With the state mandating COVID-19 shots for all health care workers, law firms are fielding a flood of calls from potential clients, who are asking what they can do to challenge the mandate.
“I’m not even sure I’d be able to quantify it, but I can think of at least one attorney in this room who does at least five consults a day, and that’s only one attorney. So, it’s definitely a large number,” labor and employment attorney Melanie Franco of Tully Rinckey said.
The Albany-based firm is providing advice to folks looking to navigate mandates through religious or medical expeditions.
Franco says filing a lawsuit on the matter is difficult. She says it’s hard to argue unconstitutionality, but there could be potential for a discrimination lawsuit.
“It does depend why they didn’t get the vaccine,” said Franco. “If they can point to a religious exemption or a medical accommodation that should have been granted in lieu of the vaccine, then they could have grounds to bring a complaint to the Division of Human Rights for discrimination.”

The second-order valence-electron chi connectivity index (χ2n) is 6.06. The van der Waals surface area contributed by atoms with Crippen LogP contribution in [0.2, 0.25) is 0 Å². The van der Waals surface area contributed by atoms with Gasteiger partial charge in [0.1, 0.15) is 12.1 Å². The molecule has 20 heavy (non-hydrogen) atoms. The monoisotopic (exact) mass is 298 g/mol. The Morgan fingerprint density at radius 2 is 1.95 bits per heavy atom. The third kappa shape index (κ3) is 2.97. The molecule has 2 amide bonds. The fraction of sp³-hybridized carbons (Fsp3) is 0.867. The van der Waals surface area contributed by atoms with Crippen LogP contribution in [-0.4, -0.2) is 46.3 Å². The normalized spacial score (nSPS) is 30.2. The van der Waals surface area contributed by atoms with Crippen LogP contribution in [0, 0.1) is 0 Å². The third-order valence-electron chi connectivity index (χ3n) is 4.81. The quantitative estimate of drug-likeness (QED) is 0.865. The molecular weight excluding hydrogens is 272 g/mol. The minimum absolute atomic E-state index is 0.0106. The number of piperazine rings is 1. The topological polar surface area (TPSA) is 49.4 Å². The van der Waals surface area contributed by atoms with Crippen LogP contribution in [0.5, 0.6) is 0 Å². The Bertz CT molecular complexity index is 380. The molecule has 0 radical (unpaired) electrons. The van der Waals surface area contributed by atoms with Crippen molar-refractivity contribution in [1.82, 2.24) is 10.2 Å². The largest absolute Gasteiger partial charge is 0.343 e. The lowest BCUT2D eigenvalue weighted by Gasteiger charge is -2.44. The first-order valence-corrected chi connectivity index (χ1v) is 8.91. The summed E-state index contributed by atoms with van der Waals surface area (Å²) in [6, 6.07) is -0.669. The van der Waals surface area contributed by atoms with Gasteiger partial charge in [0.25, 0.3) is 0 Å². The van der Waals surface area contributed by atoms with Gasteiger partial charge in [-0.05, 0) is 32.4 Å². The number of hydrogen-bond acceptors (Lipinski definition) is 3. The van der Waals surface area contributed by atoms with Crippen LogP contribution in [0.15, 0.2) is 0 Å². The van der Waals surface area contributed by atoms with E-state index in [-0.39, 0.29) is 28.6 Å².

She says the state’s mandate for health care workers is not outright unconstitutional because working is a choice.
“The mandate itself does not have any unconstitutional issues that I’ve seen. The issue comes with, especially health care workers, about whether or not it’s OK to remove the ability to get a religious exemption from it,” said Franco.
She says it may be difficult to be granted a religious exemption if you haven’t done it for other vaccines.
Also, there is a current case filed against removal of religious exemption.
“And depending on the decision with that, if they find that is OK to remove the religious exemption, I could see people still pursuing actions about it, although there will be precedent to show that it is OK to remove it,” Franco said.
As for medical exemptions, Franco says it’s been difficult because there hasn’t been many instances in which doctors have advised not to get the vaccine.